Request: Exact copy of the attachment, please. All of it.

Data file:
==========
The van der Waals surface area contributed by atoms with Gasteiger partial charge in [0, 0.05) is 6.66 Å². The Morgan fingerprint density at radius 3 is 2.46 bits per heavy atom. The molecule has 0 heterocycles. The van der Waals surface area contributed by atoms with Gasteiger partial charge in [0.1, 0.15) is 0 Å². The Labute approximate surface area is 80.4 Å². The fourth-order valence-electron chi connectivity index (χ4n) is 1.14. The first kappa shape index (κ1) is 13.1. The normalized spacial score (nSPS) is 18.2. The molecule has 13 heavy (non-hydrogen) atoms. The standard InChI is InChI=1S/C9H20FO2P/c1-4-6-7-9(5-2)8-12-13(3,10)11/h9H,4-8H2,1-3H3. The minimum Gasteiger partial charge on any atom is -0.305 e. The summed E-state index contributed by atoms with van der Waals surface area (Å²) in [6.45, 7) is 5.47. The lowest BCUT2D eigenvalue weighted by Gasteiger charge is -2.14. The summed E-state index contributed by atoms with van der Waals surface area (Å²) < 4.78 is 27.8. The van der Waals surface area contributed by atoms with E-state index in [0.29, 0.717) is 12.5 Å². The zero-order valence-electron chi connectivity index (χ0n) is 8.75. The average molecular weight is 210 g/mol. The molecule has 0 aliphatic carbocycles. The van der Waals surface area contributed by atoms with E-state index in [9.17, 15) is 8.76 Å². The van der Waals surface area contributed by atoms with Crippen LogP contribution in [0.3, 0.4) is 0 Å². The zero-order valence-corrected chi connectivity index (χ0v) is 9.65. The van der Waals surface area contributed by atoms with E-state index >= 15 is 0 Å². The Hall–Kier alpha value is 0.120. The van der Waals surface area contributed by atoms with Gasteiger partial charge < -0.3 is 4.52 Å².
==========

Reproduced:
The van der Waals surface area contributed by atoms with Gasteiger partial charge in [0, 0.05) is 6.66 Å². The Morgan fingerprint density at radius 3 is 2.46 bits per heavy atom. The molecule has 0 heterocycles. The van der Waals surface area contributed by atoms with Gasteiger partial charge in [0.1, 0.15) is 0 Å². The Labute approximate surface area is 80.4 Å². The fourth-order valence-electron chi connectivity index (χ4n) is 1.14. The first kappa shape index (κ1) is 13.1. The normalized spacial score (nSPS) is 18.2. The molecule has 13 heavy (non-hydrogen) atoms. The standard InChI is InChI=1S/C9H20FO2P/c1-4-6-7-9(5-2)8-12-13(3,10)11/h9H,4-8H2,1-3H3. The minimum Gasteiger partial charge on any atom is -0.305 e. The summed E-state index contributed by atoms with van der Waals surface area (Å²) in [6.45, 7) is 5.47. The lowest BCUT2D eigenvalue weighted by Gasteiger charge is -2.14. The summed E-state index contributed by atoms with van der Waals surface area (Å²) < 4.78 is 27.8. The van der Waals surface area contributed by atoms with E-state index in [0.29, 0.717) is 12.5 Å². The zero-order valence-electron chi connectivity index (χ0n) is 8.75. The average molecular weight is 210 g/mol. The molecule has 0 aliphatic carbocycles. The van der Waals surface area contributed by atoms with E-state index in [9.17, 15) is 8.76 Å². The van der Waals surface area contributed by atoms with Crippen LogP contribution in [0.3, 0.4) is 0 Å². The zero-order valence-corrected chi connectivity index (χ0v) is 9.65. The van der Waals surface area contributed by atoms with E-state index >= 15 is 0 Å². The Hall–Kier alpha value is 0.120. The van der Waals surface area contributed by atoms with Gasteiger partial charge < -0.3 is 4.52 Å².